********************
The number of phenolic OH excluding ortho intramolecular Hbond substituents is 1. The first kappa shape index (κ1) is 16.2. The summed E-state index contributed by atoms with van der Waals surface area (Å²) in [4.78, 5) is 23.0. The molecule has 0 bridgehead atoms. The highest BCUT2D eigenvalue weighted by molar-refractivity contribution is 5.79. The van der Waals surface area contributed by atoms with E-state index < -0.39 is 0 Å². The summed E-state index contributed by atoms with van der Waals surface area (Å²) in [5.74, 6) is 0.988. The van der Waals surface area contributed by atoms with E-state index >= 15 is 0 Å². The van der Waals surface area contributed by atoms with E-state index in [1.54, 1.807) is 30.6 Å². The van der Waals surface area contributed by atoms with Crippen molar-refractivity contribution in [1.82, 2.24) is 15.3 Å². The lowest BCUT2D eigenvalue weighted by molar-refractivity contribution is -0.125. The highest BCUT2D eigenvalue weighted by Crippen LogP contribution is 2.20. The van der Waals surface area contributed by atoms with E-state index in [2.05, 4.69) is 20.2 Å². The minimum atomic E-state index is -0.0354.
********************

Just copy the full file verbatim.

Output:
The number of phenolic OH excluding ortho intramolecular Hbond substituents is 1. The first kappa shape index (κ1) is 16.2. The summed E-state index contributed by atoms with van der Waals surface area (Å²) in [4.78, 5) is 23.0. The molecule has 0 bridgehead atoms. The highest BCUT2D eigenvalue weighted by molar-refractivity contribution is 5.79. The van der Waals surface area contributed by atoms with E-state index < -0.39 is 0 Å². The summed E-state index contributed by atoms with van der Waals surface area (Å²) in [5.74, 6) is 0.988. The van der Waals surface area contributed by atoms with E-state index >= 15 is 0 Å². The van der Waals surface area contributed by atoms with E-state index in [1.54, 1.807) is 30.6 Å². The van der Waals surface area contributed by atoms with Crippen molar-refractivity contribution in [1.82, 2.24) is 15.3 Å². The lowest BCUT2D eigenvalue weighted by molar-refractivity contribution is -0.125. The highest BCUT2D eigenvalue weighted by Crippen LogP contribution is 2.20. The van der Waals surface area contributed by atoms with E-state index in [2.05, 4.69) is 20.2 Å². The minimum atomic E-state index is -0.0354.